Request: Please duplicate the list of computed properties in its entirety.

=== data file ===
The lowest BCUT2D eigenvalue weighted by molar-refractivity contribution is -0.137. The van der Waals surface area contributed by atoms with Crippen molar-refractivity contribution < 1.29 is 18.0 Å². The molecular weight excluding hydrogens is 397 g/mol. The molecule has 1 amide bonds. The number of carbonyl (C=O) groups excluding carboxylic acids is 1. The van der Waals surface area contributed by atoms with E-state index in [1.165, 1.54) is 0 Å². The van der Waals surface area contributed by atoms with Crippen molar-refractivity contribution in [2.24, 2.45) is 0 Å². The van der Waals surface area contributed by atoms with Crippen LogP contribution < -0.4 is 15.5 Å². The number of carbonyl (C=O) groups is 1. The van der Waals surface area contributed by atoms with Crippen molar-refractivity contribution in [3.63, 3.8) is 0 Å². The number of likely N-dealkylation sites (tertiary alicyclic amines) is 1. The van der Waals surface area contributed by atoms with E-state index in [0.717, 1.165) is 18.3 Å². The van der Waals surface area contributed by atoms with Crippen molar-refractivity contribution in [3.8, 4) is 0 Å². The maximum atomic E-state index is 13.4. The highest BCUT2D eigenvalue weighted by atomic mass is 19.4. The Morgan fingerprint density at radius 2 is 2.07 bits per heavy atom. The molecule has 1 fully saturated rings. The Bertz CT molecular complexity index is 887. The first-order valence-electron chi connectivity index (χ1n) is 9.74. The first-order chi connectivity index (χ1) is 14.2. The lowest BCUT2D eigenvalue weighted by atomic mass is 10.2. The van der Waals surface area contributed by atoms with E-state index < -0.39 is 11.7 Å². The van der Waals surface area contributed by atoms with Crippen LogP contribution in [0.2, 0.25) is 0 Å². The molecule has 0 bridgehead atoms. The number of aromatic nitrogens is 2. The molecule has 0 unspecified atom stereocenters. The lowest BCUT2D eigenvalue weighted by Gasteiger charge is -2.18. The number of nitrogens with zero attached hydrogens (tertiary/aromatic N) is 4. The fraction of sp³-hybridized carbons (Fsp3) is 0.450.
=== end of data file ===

The lowest BCUT2D eigenvalue weighted by molar-refractivity contribution is -0.137. The van der Waals surface area contributed by atoms with Crippen molar-refractivity contribution < 1.29 is 18.0 Å². The molecular weight excluding hydrogens is 397 g/mol. The molecule has 1 amide bonds. The number of carbonyl (C=O) groups excluding carboxylic acids is 1. The van der Waals surface area contributed by atoms with E-state index in [1.165, 1.54) is 0 Å². The van der Waals surface area contributed by atoms with Crippen molar-refractivity contribution in [2.24, 2.45) is 0 Å². The van der Waals surface area contributed by atoms with Crippen LogP contribution < -0.4 is 15.5 Å². The number of carbonyl (C=O) groups is 1. The van der Waals surface area contributed by atoms with Crippen molar-refractivity contribution in [3.63, 3.8) is 0 Å². The number of likely N-dealkylation sites (tertiary alicyclic amines) is 1. The van der Waals surface area contributed by atoms with E-state index in [0.717, 1.165) is 18.3 Å². The van der Waals surface area contributed by atoms with Crippen molar-refractivity contribution in [3.8, 4) is 0 Å². The maximum atomic E-state index is 13.4. The highest BCUT2D eigenvalue weighted by atomic mass is 19.4. The Morgan fingerprint density at radius 2 is 2.07 bits per heavy atom. The molecule has 1 fully saturated rings. The Bertz CT molecular complexity index is 887. The first-order valence-electron chi connectivity index (χ1n) is 9.74. The first-order chi connectivity index (χ1) is 14.2. The lowest BCUT2D eigenvalue weighted by atomic mass is 10.2. The van der Waals surface area contributed by atoms with E-state index < -0.39 is 11.7 Å². The van der Waals surface area contributed by atoms with Crippen LogP contribution in [0.2, 0.25) is 0 Å². The molecule has 0 bridgehead atoms. The number of aromatic nitrogens is 2. The molecule has 0 unspecified atom stereocenters. The lowest BCUT2D eigenvalue weighted by Gasteiger charge is -2.18. The number of nitrogens with zero attached hydrogens (tertiary/aromatic N) is 4. The fraction of sp³-hybridized carbons (Fsp3) is 0.450.